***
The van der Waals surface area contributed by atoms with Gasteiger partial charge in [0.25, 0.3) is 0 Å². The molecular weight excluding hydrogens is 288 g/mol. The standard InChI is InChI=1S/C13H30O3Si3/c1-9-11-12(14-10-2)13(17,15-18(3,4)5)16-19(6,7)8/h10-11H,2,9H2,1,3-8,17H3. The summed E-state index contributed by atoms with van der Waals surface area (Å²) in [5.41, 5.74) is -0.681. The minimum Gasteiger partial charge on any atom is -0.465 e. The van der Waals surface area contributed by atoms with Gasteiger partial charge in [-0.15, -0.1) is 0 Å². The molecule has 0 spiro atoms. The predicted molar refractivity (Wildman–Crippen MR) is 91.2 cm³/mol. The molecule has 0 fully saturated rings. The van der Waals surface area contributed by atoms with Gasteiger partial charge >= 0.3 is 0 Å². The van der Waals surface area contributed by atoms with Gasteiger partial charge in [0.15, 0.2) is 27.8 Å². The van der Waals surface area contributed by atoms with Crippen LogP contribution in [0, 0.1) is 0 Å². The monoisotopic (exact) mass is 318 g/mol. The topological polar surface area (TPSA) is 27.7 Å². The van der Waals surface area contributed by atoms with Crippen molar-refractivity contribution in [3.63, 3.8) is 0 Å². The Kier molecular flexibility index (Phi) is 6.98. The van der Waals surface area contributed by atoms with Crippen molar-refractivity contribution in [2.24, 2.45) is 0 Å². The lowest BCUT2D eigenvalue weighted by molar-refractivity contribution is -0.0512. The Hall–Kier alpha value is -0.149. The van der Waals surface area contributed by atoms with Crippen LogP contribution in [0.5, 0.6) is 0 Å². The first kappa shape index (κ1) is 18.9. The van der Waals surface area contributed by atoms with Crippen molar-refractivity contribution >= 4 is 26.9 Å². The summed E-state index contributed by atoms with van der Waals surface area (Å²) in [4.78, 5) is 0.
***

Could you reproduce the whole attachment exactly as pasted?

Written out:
The van der Waals surface area contributed by atoms with Gasteiger partial charge in [0.25, 0.3) is 0 Å². The molecular weight excluding hydrogens is 288 g/mol. The standard InChI is InChI=1S/C13H30O3Si3/c1-9-11-12(14-10-2)13(17,15-18(3,4)5)16-19(6,7)8/h10-11H,2,9H2,1,3-8,17H3. The summed E-state index contributed by atoms with van der Waals surface area (Å²) in [5.41, 5.74) is -0.681. The minimum Gasteiger partial charge on any atom is -0.465 e. The van der Waals surface area contributed by atoms with Gasteiger partial charge in [-0.15, -0.1) is 0 Å². The molecule has 0 spiro atoms. The predicted molar refractivity (Wildman–Crippen MR) is 91.2 cm³/mol. The molecule has 0 fully saturated rings. The van der Waals surface area contributed by atoms with Gasteiger partial charge >= 0.3 is 0 Å². The van der Waals surface area contributed by atoms with Gasteiger partial charge in [0.15, 0.2) is 27.8 Å². The van der Waals surface area contributed by atoms with Crippen LogP contribution in [0, 0.1) is 0 Å². The monoisotopic (exact) mass is 318 g/mol. The topological polar surface area (TPSA) is 27.7 Å². The van der Waals surface area contributed by atoms with Crippen molar-refractivity contribution in [3.63, 3.8) is 0 Å². The Kier molecular flexibility index (Phi) is 6.98. The van der Waals surface area contributed by atoms with Crippen molar-refractivity contribution in [2.24, 2.45) is 0 Å². The lowest BCUT2D eigenvalue weighted by molar-refractivity contribution is -0.0512. The Hall–Kier alpha value is -0.149. The van der Waals surface area contributed by atoms with Crippen LogP contribution in [0.5, 0.6) is 0 Å². The first kappa shape index (κ1) is 18.9. The van der Waals surface area contributed by atoms with Crippen molar-refractivity contribution >= 4 is 26.9 Å². The summed E-state index contributed by atoms with van der Waals surface area (Å²) in [4.78, 5) is 0.